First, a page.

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A Large Indigo Dyed Hemp Furoshiki: Trompe-l’oeil Sashiko

Written on January 24, 2014

NambuKatazome2I love the kind of cloth that was used in the making of this furoshiki which is a cloth used for wrapping, storing and hauling of household goods.  What I mean by that is that I love textile techniques that mimic others, in this case its a katazome dyed hemp or ramie cloth that is meant to look like it was completely sashiko stitched.

NambuKatazome2bThe asa cloth is densely hand woven and it feels wonderfully rustic and thick to the touch.  This furoshiki is still very crisp, which means that it was only lightly used during its lifetime.  I imagine it was made in the first third of the twentieth century.

NambuKatazome2cIt’s of good size.  It measures 51″ x 53″ or 129.5 cm x 134.5 cm and it is hand stitched from four panels of cloth.  This furoshiki likely comes from Japan’s north east region called Tohoku, probably from Nambu, which produced such cloth in its heyday.




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  1. Comment by Cally:

    I love Japanese textiles and woodblock art and I’ve really been enjoying your posts here but I’m so horrified by Taiji. Right now I’m feeling as though I can’t advocate anything from a culture where such cruelty is supported. What are your thoughts on it if I may ask?

    January 24, 2014 @ 1:33 pm

  2. Comment by Stephen:

    Of course I don’t support the slaughter of dolphins. This blog is not meant to be a forum for political discourse so I won’t comment more than this. I respect your views and I thank you for having just expressed them.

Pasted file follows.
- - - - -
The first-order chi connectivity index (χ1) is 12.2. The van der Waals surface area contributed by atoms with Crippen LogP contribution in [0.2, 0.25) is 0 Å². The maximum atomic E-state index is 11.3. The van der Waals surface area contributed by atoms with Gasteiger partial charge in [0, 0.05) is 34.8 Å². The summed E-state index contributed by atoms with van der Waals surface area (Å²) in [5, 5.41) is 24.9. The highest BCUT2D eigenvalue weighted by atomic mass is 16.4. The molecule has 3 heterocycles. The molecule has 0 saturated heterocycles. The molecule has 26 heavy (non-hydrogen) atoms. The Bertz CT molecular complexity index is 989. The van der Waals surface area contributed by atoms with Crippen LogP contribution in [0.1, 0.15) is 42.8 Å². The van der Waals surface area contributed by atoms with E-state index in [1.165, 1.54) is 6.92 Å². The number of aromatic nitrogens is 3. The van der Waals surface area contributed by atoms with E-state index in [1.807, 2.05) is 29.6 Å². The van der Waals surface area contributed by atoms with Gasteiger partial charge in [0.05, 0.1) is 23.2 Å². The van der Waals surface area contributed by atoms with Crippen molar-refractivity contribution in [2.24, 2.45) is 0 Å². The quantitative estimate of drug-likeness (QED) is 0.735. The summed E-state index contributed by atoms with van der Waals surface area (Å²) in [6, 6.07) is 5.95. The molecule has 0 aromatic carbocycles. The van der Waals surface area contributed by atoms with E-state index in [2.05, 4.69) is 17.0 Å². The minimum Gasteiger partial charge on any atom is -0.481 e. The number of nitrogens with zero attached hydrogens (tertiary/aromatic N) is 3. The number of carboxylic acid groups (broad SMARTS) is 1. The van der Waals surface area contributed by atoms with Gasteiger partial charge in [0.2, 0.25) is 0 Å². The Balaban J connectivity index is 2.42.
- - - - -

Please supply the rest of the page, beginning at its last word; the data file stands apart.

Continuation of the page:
January 24, 2014 @ 1:39 pm

  3. Comment by Cally:

    Thanks for your answer. I definitely wasn’t suggesting that you support it, sorry if my question came across that way. I just wondered if it had affected your love of Japanese art and culture. Let’s hope Japan bans it soon!

    January 25, 2014 @ 6:33 am

  4. Comment by Culture Pitcher:

    Cally, if you want to wave your wand and annihilate appreciation of an entire culture based on its transgressions, you will never benefit from or even grasp the beauty of things that you aren’t opened up enough to understand.

    January 25, 2014 @ 12:31 pm

  5. Comment by Cally:

    Hi Culture Pitcher, as you can see from Stephen’s response above, this isn’t the place for this discussion but if you’d like to message me on my blog, twitter, instagram, facebook or email please do (details on my blog).

    January 27, 2014 @ 7:19 am

  6. Comment by Saiyuu:

    This is a furoshiki seen well in Iwate. Material is hemp and a mixed-weave fabric of the cotton. In Iwate, the quilting that there is of the pattern is seen from Edo period only to early period of Meiji. As for the quilting, straight lines are often found. In neighboring Akita, similar linear quilting is seen in the item of the same period well. In Meiji, Taisho era, early days of the Showa era, Iwate, it was very hard time. Printing like the quilting was popular at the time when it was hard to buy a thread. Probably “it is Tokiwa Kongata”.

    February 13, 2014 @ 11:57 pm